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adelaide festival 2013

laurie anderson: do dogs aspire to nirvana?

gail priest: laurie anderson, adelaide festival

Laurie Anderson, Duets on Ice, Adelaide Festival 2013 Laurie Anderson, Duets on Ice, Adelaide Festival 2013
photo Tony Lewis

A long-time fan of Laurie Anderson, even I had begun to question how close to the experimental coalface she was operating these days. However the presentation of three major projects as part of the 2013 Adelaide Festival confirmed for me that Anderson’s experimentalism is not something accurately gauged via a single artwork, rather it arises from her consistently multi-disciplinary approach over a 40-year career.

present pasts

Laurie Anderson, Duets on Ice, Adelaide Festival 2013 Laurie Anderson, Duets on Ice, Adelaide Festival 2013
photo Tony Lewis
I arise obscenely early to get to Adelaide from Sydney by 10.30am for Anderson’s performance of Duets on Ice which opens her exhibition The Language of the Future at the Anne and Gordon Samstag Museum of Art. Back in the 1970s Anderson augmented a violin so that it played tape loops allowing her to duet with herself. The loop made the performance potentially endless so Anderson introduced a timing device: embedding ice-skates into blocks of ice, she would play until the ice melted.

Taking place outside the gallery in Adelaide heat, I suspect the performance might be short so I am keen to get there on time. I am a little disappointed that Anderson has replaced her tape-loop violin for her current rig—electric violin filtered through various digital systems—but of course technologies move on and Anderson is well-known for being adaptive and adoptive. It’s not at all disappointing to watch Anderson, a petite woman in her 60s, awkwardly ambulating across the Samstag courtyard to the makeshift stage, large blocks of ice attached to her bright white ice-skating boots. This is an informal and intimate performance (so rare to see experimental music in daylight) and Anderson semi-improvises and chats for 25 minutes, the time it takes for the ice to crack and break away from the skates.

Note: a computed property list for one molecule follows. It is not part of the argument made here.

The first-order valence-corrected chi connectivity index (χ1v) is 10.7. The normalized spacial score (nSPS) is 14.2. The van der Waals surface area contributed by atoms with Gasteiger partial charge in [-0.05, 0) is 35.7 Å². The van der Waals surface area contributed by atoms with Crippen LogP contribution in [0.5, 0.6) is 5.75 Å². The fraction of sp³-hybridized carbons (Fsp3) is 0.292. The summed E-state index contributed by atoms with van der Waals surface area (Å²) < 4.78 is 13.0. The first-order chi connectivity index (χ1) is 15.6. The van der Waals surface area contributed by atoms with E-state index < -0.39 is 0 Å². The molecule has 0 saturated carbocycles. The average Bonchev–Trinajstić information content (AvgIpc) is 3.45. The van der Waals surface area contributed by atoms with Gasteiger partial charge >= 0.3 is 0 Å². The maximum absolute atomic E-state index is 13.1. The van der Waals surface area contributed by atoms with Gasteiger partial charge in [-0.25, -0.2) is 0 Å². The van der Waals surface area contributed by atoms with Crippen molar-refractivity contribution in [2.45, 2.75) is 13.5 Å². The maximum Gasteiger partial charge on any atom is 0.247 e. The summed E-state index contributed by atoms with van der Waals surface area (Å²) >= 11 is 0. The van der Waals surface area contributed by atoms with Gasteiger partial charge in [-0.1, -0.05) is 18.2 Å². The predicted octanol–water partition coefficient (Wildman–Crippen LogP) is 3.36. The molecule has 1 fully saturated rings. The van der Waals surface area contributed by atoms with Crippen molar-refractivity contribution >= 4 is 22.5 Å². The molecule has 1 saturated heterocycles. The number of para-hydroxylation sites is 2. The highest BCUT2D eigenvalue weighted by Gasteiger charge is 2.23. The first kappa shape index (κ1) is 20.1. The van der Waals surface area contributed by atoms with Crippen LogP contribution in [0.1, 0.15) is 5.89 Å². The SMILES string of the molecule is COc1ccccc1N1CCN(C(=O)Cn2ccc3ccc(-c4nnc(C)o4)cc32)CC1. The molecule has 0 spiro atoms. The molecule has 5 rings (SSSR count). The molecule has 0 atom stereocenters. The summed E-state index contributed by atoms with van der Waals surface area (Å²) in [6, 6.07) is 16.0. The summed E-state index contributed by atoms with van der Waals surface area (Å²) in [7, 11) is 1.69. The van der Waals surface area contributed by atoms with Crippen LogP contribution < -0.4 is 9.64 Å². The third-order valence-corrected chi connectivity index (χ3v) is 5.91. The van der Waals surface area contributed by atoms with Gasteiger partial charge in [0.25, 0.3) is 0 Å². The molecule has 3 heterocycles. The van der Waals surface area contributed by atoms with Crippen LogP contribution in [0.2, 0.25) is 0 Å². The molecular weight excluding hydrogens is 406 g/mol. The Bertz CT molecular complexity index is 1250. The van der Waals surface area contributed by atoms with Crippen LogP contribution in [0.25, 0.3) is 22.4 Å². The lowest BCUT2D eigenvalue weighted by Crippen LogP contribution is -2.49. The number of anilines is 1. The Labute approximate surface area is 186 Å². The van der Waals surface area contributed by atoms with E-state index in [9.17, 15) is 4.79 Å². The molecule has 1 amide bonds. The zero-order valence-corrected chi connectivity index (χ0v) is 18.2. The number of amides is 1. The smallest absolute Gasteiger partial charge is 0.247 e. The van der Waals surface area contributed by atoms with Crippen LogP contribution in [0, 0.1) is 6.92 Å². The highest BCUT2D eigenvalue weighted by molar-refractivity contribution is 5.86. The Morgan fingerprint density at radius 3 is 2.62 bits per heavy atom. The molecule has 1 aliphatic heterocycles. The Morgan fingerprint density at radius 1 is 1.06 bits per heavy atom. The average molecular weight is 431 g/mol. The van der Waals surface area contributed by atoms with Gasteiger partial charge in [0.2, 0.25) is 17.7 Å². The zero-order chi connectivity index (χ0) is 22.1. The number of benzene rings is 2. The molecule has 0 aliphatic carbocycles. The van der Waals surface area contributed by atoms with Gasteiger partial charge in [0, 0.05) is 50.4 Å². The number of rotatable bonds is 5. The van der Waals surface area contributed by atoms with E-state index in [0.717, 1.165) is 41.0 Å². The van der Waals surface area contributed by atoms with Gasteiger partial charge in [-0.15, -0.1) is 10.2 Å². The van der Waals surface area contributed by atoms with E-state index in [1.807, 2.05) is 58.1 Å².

The Language of the Future features five pieces illustrating the breadth of Anderson’s work as visual artist. The centre-piece is The Swimmer (2009-2012), a six-channel video down-projected along the length of the space. The projection surface is made from shredded paper in tight, tiny rolls, the printed text just visible if you peer closely. Seen on the ground floor it adds visual noise to the images creating a kind of analogue pixilation. Viewed from the balcony it appears more three-dimensional—a memory contour map perhaps.